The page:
Published in 1783, this is a collection of lyrics and music by the publisher Joseph Ritson, with eight plates engraved by William Blake.
How does it relate to William Blake’s writings?
The song shown has a strong similarity to ‘The Fly’ in Blake’s Songs of Experience (1794). It’s a drinking song, and is marked ‘Made extempore by a Gentleman, occasion’d by a Fly drinking out of his Cup of Ale’.
In Blake’s poem the couplet, ‘For I dance/ And drink, and sing’, refers us back to the drinking song. We know for certain that Blake sang, since there are references to him performing his songs at gatherings. Blake uses the same metre as the earlier song, but has split the line in two, making it smaller and jerkier, like a fly and its movements.
From 1779, soon after he had finished his apprenticeship as an engraver, Blake was commissioned to make engraved plates for printing by Ritson. These are copies of works by other artists, to be included as illustrations in books. The images in this book are engraved versions of paintings by the English artist Thomas Stothard.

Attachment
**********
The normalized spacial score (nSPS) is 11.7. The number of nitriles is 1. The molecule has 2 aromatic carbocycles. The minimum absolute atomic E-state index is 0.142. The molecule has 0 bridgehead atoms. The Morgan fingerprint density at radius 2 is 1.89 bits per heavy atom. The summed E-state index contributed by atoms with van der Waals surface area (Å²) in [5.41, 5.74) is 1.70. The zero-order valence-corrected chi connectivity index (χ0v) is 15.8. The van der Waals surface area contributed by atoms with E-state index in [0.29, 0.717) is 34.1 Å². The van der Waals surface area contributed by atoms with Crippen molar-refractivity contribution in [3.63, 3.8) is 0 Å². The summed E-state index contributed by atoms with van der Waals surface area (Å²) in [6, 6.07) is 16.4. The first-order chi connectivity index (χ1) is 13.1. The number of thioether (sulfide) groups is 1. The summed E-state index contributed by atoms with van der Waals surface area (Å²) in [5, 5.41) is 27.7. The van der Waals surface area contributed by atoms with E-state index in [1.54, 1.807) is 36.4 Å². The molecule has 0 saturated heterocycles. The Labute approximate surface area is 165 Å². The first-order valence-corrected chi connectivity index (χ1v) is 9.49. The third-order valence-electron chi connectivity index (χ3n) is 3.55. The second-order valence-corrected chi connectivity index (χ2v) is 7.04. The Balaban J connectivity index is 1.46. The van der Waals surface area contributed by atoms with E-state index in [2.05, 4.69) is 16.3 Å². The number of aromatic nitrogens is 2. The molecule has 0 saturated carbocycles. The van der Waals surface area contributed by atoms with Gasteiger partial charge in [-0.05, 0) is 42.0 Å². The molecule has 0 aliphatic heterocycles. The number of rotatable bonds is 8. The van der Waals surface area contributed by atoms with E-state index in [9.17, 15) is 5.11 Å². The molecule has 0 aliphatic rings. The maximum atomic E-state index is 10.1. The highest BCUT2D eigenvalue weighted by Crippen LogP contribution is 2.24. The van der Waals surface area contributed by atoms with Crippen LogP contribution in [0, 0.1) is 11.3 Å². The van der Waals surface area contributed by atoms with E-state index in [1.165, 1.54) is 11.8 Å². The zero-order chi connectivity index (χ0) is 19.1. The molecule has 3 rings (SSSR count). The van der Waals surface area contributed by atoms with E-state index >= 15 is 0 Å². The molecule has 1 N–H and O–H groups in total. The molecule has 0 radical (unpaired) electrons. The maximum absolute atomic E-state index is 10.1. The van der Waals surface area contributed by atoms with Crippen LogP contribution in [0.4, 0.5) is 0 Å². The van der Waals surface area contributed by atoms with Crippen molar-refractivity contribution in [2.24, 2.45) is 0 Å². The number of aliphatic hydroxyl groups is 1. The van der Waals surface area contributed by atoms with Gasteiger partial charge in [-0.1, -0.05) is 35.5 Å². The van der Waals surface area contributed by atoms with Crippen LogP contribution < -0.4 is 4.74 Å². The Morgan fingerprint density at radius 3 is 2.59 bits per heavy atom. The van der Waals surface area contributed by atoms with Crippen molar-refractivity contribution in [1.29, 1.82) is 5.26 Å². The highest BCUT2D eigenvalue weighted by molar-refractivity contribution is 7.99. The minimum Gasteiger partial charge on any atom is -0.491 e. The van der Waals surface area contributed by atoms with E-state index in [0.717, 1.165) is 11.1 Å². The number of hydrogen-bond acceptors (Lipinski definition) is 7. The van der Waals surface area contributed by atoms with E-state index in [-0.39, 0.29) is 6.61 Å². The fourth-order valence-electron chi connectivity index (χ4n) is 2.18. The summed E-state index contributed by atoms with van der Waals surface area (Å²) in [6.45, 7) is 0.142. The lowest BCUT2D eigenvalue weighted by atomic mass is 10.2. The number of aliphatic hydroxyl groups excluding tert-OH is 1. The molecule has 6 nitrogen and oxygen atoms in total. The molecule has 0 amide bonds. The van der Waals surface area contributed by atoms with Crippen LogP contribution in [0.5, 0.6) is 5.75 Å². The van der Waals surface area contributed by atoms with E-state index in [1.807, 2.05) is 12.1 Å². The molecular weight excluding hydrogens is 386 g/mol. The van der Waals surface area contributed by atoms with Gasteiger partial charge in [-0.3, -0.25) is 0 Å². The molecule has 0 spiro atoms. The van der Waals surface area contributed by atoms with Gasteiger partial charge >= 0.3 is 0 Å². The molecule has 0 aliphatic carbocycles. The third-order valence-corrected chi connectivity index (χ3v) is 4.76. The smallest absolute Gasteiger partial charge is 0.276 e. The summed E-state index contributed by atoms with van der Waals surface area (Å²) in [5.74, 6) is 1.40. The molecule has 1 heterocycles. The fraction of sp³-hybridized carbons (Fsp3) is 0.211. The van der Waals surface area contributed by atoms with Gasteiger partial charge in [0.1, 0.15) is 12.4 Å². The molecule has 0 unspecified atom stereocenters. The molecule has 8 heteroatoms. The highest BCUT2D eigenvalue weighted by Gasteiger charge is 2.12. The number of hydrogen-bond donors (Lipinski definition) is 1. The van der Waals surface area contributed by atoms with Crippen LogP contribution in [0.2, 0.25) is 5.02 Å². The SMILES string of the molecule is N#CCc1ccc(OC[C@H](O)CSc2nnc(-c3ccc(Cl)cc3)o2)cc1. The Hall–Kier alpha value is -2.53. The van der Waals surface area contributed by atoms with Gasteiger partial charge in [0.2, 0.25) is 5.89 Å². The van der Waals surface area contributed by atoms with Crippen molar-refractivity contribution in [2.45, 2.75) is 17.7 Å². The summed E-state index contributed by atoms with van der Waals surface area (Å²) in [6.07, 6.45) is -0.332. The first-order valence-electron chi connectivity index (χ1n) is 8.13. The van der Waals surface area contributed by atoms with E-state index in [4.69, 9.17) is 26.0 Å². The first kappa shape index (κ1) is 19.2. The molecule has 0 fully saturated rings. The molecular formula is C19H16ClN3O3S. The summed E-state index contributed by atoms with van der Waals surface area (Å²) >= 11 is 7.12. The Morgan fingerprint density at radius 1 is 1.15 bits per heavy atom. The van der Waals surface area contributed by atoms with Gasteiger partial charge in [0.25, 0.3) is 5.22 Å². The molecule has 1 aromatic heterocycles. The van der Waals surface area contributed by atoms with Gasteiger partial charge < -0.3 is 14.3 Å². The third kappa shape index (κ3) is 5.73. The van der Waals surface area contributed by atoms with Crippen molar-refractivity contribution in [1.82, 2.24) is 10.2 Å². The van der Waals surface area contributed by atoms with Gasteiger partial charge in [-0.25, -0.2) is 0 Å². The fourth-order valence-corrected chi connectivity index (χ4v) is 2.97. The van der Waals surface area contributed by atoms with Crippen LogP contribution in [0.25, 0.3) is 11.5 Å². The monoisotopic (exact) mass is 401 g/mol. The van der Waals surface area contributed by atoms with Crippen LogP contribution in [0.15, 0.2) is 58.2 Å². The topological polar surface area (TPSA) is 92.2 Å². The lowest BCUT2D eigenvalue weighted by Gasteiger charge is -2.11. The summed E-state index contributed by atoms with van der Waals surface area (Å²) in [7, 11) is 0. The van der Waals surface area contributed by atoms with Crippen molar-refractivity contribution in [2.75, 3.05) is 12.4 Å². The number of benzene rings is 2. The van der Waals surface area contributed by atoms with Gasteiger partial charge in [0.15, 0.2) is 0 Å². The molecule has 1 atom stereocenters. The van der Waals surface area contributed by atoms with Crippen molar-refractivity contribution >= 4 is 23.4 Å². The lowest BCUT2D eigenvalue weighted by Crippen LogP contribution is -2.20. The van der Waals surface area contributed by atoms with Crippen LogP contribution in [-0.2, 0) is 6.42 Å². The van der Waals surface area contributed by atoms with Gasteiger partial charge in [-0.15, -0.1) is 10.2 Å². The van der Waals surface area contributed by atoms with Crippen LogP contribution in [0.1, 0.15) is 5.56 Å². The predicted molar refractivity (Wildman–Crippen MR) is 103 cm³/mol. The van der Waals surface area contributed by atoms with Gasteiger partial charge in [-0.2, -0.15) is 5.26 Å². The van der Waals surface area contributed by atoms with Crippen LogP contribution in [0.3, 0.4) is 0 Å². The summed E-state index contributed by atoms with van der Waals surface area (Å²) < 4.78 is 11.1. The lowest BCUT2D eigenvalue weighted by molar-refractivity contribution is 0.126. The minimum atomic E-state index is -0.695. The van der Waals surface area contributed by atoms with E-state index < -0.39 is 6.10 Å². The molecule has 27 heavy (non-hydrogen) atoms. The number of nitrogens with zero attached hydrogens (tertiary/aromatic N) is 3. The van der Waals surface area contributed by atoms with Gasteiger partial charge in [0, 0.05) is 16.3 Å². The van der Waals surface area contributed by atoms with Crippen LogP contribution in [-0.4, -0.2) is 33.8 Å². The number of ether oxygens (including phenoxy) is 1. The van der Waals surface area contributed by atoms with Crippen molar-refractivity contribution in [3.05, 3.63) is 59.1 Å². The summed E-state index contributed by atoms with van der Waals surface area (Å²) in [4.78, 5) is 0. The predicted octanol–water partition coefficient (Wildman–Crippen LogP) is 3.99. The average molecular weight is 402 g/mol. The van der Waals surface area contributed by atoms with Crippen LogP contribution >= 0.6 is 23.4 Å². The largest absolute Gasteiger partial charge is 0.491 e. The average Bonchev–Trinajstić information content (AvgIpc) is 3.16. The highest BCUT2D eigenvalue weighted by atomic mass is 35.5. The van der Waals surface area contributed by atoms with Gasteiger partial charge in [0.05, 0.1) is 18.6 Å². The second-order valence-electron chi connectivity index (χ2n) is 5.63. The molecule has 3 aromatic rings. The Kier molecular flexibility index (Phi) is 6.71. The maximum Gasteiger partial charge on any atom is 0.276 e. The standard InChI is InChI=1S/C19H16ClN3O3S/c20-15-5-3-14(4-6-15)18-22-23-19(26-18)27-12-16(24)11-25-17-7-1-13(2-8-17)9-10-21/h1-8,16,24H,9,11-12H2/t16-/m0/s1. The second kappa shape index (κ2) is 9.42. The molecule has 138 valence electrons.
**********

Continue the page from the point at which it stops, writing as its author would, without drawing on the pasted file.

- Article by:
- Julian Walker
One of William Blake’s acquaintances described him singing his songs in social gatherings. Julian Walker considers how Blake intends us to understand the word ‘song’ – and why his volume of poetry is called Songs – rather than ‘Poems’ – of Innocence and Experience.
- Article by:
- Robert Irvine
Dr Robert Irvine examines the Hastie manuscript, a collection of manuscript songs by Robert Burns, and The Scots Musical Museum, where they were ultimately published.